Economic, Legal and Political Perspectives
- Leuven Global Governance series
Edited by Axel Marx, Miet Maertens, Johan Swinnen and Jan Wouters
Chapter 9: WTO Perspectives on Private Standards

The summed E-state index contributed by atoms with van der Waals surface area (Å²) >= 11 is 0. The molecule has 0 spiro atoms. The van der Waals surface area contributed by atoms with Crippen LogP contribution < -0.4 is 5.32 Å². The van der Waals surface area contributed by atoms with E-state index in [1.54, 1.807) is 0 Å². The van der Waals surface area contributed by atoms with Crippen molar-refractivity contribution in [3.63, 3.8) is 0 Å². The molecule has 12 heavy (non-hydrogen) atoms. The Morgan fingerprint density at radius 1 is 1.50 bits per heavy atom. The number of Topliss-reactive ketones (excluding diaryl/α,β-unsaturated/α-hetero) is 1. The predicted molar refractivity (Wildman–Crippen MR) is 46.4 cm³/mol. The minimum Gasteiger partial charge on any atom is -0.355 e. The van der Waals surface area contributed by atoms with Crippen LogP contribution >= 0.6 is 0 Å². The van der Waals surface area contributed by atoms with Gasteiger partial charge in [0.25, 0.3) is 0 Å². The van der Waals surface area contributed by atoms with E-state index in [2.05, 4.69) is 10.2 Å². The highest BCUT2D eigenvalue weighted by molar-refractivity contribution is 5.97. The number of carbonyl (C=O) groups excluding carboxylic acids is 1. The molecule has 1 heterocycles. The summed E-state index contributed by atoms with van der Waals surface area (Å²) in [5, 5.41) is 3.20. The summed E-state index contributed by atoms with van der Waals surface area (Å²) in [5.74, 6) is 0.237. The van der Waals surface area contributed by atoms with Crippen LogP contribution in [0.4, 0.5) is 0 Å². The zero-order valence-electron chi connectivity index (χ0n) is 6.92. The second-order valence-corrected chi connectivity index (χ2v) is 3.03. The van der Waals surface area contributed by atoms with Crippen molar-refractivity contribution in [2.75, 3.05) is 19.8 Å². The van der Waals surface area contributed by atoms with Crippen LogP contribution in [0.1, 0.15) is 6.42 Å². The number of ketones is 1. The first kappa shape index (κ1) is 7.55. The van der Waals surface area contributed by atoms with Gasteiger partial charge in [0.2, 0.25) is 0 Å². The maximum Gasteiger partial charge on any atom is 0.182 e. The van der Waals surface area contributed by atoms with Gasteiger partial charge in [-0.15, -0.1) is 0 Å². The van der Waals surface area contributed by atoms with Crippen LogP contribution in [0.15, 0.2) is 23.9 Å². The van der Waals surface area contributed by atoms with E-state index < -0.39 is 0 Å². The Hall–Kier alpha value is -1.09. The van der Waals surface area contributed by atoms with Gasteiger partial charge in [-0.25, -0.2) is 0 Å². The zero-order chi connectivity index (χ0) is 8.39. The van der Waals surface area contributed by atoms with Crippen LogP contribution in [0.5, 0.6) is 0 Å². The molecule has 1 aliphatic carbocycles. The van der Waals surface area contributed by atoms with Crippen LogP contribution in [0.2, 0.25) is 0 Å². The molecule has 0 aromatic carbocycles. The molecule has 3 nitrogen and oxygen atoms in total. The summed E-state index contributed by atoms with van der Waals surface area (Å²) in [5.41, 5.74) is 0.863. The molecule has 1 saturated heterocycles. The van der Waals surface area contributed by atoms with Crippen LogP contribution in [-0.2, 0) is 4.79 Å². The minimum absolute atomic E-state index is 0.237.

26/6/12/final 9. Food safety-related private standards: the WTO perspective Gretchen H. Stanton1 INTRODUCTION The international trade agreements of the World Trade Organization (WTO) have been negotiated by the governments of the 155 countries/ territories that are members of the WTO. These are normally seen as the rules that are to be respected by governments when establishing national requirements that aﬀect international trade. The discussions at the various WTO committees are therefore among government representatives and normally about government policies. However, in June 2005, a representative of the small Caribbean island nation of St. Vincent and the Grenadines complained about restrictions that aﬀected the ability of the country to sell bananas to the European Union (EU). This complaint, raised in the context of a meeting of the WTO Committee on Sanitary and Phytosanitary Measures (SPS committee) in Geneva, was not about the oﬃcial pesticide residue requirements of the EU or of its member states, but rather about requirements established by a private, non-proﬁt organization, GLOBALG.A.P. (known at that time as EUREPGAP). By raising this speciﬁc trade concern, the small island triggered discussions at the WTO that have involved and divided more countries with respect to international food safety and health concerns than any other issue to date. THE WTO AGREEMENTS To understand why this issue has become so hotly debated, it is necessary to go back in time to the creation of the WTO. The WTO is an organization of member governments2 who have developed a...
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